2018 in books

It’s only halfway through November, but I’m already done reading books published in 2018. I’m exhausted. Plus, I’m already diving into 2019 publications.

Narrowing my favorite books to ten works of fiction with an additional ten non-fiction books was hard. Normally, I cop out and just list a few dozen books in alphabetical order. This year, I attempted to rate the books in some semblance of an order. I considered books I fawned over during my initial read, ones I recommended the most since reading, and the ones I looped back to the most to find a breathtaking passage or standout line.

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50 fiction recommendations from the last 5 years

Today, I start working part-time my favorite bookstore – Changing Hands in Phoenix. I am incredibly stoked because I love bookstores. I often spend any free time that I need to kill at a local indie or at Barnes & Noble. I even worked at BN in Augusta, Maine and Tempe, Arizona (where I dated someone at each one… so there’s that).

For nearly three years, now I have interviewed authors for various sites including Electric Literature and the Millions. I’ve provided some reviews and criticism as well; mostly at Writer’s Bone. If you didn’t already know, I love books. Now that I am going to be on the front lines of the book world a few days a week, I went through my favorite works of fiction – mostly novels, but some short story collections as well – so I could be ready to suggest some works people may have missed.

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Man Booker and National Book Award winners offer advice on writing

George Saunders and Jesmyn Ward are two of the largest Goliaths in the literary world right now. Saunders, a noted short story master, won the Man Booker for his first ever novel Lincoln in the Bardo. Ward, winner of the 2011 National Book Award for Salvage the Bones, took home the award again for Sing, Unburied, Sing.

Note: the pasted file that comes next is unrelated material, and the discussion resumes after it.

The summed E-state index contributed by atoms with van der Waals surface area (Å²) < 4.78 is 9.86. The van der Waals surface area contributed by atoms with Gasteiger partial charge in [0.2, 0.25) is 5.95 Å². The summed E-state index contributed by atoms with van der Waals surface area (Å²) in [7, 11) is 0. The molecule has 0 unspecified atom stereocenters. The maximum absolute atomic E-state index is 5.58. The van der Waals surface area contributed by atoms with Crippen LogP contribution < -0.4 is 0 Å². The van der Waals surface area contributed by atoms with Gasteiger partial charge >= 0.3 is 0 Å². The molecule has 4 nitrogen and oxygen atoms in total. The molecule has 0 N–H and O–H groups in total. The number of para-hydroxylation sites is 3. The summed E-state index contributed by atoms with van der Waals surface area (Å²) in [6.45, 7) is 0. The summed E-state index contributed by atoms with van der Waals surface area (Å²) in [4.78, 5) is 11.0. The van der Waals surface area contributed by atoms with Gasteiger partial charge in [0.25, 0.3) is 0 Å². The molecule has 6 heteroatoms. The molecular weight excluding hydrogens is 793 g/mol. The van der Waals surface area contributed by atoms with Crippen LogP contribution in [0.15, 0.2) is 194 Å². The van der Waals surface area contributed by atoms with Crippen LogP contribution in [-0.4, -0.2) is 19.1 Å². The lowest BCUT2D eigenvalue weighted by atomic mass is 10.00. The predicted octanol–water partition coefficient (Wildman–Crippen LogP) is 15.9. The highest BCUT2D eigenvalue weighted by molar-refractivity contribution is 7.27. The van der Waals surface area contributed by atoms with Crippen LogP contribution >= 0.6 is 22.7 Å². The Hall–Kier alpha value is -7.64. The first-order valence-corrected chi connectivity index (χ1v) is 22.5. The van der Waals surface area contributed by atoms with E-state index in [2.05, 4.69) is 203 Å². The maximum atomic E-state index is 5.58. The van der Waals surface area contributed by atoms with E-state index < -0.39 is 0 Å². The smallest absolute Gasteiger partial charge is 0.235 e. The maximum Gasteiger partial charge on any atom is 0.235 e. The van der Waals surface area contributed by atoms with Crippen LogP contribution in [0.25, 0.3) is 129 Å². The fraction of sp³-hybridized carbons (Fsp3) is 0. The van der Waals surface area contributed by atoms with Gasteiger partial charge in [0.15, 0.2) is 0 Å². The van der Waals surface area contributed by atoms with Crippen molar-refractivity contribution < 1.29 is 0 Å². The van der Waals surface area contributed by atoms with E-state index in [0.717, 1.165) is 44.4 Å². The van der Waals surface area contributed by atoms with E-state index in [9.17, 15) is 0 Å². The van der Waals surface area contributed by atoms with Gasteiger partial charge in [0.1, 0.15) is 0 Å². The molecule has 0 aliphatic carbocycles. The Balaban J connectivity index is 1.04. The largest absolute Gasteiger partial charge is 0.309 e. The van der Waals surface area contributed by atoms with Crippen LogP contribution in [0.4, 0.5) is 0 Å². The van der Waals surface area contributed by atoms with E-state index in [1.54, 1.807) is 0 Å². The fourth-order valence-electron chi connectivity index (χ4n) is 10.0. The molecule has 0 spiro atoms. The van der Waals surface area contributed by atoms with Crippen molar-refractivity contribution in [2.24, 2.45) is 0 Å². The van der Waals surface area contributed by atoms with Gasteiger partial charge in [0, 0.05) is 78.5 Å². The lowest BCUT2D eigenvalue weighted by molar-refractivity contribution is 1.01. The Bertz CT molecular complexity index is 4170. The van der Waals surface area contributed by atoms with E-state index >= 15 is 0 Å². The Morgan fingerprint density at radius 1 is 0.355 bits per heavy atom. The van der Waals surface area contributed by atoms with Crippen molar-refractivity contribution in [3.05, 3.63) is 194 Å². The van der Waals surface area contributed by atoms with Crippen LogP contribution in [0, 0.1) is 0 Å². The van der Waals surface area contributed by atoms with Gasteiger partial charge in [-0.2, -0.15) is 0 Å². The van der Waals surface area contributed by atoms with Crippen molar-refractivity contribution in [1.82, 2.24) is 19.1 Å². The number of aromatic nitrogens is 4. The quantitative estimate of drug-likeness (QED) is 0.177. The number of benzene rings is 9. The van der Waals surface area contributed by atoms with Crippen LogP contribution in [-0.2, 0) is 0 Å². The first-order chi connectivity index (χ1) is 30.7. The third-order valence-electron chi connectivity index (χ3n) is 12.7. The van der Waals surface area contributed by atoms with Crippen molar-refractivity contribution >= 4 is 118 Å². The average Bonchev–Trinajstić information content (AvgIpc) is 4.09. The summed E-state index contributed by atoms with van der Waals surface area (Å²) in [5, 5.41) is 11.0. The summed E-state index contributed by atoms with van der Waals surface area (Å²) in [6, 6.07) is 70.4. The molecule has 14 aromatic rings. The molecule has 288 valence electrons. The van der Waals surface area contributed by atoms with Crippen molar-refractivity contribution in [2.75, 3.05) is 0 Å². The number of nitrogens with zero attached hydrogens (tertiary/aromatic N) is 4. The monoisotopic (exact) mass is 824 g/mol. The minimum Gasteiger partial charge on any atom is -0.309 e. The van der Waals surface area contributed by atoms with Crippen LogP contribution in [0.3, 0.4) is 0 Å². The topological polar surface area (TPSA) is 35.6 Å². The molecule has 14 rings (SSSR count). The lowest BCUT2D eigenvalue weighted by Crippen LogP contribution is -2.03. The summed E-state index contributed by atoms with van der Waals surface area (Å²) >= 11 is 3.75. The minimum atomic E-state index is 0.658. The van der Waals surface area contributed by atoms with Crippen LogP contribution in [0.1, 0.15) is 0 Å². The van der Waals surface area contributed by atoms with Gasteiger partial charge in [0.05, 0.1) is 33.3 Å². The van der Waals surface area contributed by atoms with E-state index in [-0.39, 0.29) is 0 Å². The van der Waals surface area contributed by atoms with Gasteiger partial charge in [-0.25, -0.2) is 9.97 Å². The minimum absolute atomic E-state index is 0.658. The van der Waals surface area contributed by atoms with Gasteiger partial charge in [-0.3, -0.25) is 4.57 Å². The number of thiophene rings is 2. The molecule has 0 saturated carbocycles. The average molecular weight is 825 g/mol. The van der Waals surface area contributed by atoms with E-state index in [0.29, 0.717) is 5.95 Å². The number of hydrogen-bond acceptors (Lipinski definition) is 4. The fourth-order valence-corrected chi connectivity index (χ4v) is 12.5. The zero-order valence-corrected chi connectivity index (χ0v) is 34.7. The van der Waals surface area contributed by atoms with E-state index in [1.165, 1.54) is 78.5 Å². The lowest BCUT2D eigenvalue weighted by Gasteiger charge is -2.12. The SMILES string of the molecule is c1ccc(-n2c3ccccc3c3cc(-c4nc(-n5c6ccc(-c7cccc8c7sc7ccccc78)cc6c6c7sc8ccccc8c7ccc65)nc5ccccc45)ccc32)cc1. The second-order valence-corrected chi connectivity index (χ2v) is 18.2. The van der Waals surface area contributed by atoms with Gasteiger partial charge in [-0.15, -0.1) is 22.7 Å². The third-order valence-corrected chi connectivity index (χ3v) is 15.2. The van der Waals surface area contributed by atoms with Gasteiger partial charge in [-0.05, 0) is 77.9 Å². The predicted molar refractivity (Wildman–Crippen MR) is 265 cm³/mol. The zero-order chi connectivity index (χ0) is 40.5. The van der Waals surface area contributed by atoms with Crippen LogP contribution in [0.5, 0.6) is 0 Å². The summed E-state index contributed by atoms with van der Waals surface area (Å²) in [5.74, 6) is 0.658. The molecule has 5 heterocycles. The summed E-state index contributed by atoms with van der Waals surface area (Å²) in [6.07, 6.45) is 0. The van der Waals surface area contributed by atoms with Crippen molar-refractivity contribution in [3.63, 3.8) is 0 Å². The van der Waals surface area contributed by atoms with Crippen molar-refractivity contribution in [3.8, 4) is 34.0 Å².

I was lucky enough to interview both of them in 2017. You can read both interviews at Electric Literature and The Millions, respectively. Ward’s writing advice comes from a sub-section of the interview I did for my friends at Writer’s Bone. Here are excerpts from those interviews regarding advice to writers.

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25 books from 2016 you need to read

Reading is probably the least sexy part of pop culture. If there is a ranking it would go: keeping up on Peak TV, catching the latest Oscar bait, and hearing the newest band before the rest of the world does. Yet literature is the longest, strongest pillar of culture, pop or not.

Here are 25 works of fiction – in alphabetical order – that made me laugh, cry, shiver, and think.

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Interviews with two National Book Award nominees

The longlist for the National Book Award in fiction was released today. Of the ten authors, I was lucky to interview two of them earlier in the year. Both Garth Greenwell and Karan Mahajan wrote two of my favorite novels released in 2016 and if I had to vote for a top five to make the shortlist, both would find a spot as finalists. Read the interviews of Greenwell and Mahajan after the complete list of nominated authors.

Congratulations to:

  • Chris Bachelder, The Throwback Special
  • Garth Greenwell, What Belongs to You
  • Adam Haslett, Image Me Gone
  • Paulette Jiles, News of the World
  • Karan Mahajan, The Association of Small Bombs
  • Lydia Millet, Sweet Lamb of Heaven
  • Elizabeth McKenzie, The Portable Veblen
  • Colson Whitehead, The Underground Railroad
  • Jacqueline Woodson, Another Brooklyn

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Picking the National Book Award winner

The National Book Awards will be announced on Wednesday (November 18). Here are my predictions for who will win the fiction award. I should start off by noting that I really enjoyed two longlisted works that didn’t make the finals better than some of the finalists. Those were Bill Clegg’s Did You Ever Have a Family (you can read an interview I did with him here) and Nell Zink’s Mislaid. Even so, I still think the eventual winner is among the following.

National Book Award

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